What Kind of Doctor Treats Fibromyalgia? (video)

Fibromyalgia can be difficult to treat, and not all doctors may understand it. You need to find a physician who listens to you, who has treated many cases of fibromyagia, and who has an interest and knowledge in treating it.

General practitioners, neurologists, rheumatologists or pain specialists may be qualified. It's important to find a doctor who listens to you so you can find a treatment plan that works for you. Ultimately, you may get best results from a team of doctors who communicate with each other and coordinate your care.

Careful management can help you control pain and fatigue, and restore your quality of life.

This video was created by Healthguru.com and Dr. Betty Keller; Dr. Keller practices at the Optimal Wellness Center in Franklin Lakes, NJ.

Are you tired of being tired? Could you have Chronic Fatigue?

Chronic fatigue syndrome (CFS) is overwhelming fatigue that is not explained by a known medical condition.

CFS gets worse with too much activity and is not relieved by rest. The cause of CFS in unknown, however there are many theories. In some cases it may be caused by viral illnesses including Epstein Barr, HHV-6, and parvo.

There is also evidence to suggest it can develop after a bacterial infection like Lyme or prolonged respiratory infections.. There may be impairment of the immune system or hormonal imbalances of the hypothalamus, pituitary gland, or adrenal glands. Other theories include excessive stress, from any source including, physical, emotional, chronic diseases, or infections. Most likely it is a combination of genetic and environmental factors, and that multiple triggers alone or in a combination can cause the onset of chronic fatigue.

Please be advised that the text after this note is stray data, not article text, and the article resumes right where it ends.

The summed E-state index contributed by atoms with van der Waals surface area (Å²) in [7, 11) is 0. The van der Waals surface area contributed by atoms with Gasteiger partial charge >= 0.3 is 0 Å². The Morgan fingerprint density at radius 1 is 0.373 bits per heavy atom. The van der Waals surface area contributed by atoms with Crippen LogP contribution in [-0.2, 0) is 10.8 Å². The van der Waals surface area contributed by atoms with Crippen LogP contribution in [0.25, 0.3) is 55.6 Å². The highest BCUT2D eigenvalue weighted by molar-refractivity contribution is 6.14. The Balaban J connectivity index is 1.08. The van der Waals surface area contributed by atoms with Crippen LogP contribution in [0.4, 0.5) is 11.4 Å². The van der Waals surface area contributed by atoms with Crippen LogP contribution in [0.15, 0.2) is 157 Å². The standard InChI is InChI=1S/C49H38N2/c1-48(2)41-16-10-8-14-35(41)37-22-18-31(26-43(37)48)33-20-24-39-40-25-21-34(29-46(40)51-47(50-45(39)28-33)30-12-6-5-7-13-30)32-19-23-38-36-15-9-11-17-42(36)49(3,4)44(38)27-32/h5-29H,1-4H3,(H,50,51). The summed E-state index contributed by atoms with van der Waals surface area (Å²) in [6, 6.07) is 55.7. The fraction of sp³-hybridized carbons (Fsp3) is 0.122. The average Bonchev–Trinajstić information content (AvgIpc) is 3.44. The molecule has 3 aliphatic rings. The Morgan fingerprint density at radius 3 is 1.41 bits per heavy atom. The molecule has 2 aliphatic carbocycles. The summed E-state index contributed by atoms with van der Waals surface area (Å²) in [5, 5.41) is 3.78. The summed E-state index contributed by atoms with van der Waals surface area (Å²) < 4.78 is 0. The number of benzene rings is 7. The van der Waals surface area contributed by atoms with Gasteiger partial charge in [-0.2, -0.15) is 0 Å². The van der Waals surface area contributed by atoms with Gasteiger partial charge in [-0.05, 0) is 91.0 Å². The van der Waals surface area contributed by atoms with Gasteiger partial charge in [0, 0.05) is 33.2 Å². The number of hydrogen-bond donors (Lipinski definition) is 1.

How is Chronic Fatigued Syndrome Diagnosed?

There is no single test to confirm CFS.  To make the diagnosis of CFS underlying medical conditions need to be ruled out.  A comprehensive work up should be done and include a comprehensive history, physical and appropriate laboratory tests. Some of the more common causes of fatigue including anemia, diabetes or an underactive thyroid can be easily ruled out with simple blood tests.  Additional diagnostic tests should be done based on an individuals symptoms and physical findings.


The diagnosis of CFS is based on the following criteria. Severe persistent or relapsing fatigue lasting six months or more, in which the fatigue is not caused by a known disease, and is not relieved by rest. The fatigue also causes a significant (50%) reduction in a person’s activity level. In addition, to diagnose CFS four out of the following eight symptoms needs to be present.

  • Not feeling refreshed after sleep
  • Impaired memory/concentration
  • Muscle pain
  • Joint pain, involves one joint to another without swelling or redness
  • Headaches
  • Sore throat
  • Tender cervical/ axillary lymph nodes
  • Extreme exhaustion lasting more than 24 hours after physical exercise

What are the risk factors for developing CFS?

Risk factors for developing CFS include age, female gender, genetics, high stress occupations and or lifestyle.

CFS occurs more commonly in people in there 40s and 50s.  Anyone can develop CFS, but it is more common in women, this may be that women are more likely to seek treatment for fatigue.  There appears to be a genetic link as well. People with a first degree relative with CFS have an increased risk of developing CFS.  Those with high stress lifestyles are also more susceptible to developing CFS.

Associated Conditions

Some people with CFS also fit the criteria for FMS (a chronic pain syndrome). People with CFS who do not get help are at risk of developing anxiety, depression, social isolation, lifestyle changes (reduce activity level), and increased work absences.

Treatment for Chronic Fatigue

The treatment for Chronic Fatigue Syndrome must be individualized; a comprehensive holistic approach can help the body return to a healthy state. There is no magic pill that will make your symptoms disappear. It will take time for your body to recover. It is best to find a Practioner who has experience in treating CFS.  The first step your doctor should do is to confirm the diagnosis, making sure there is not another cause for your fatigue. After your diagnosis is confirmed they need to help you develop an individualized treatment and wellness plan. Your wellness plan is not limited to but should include the following: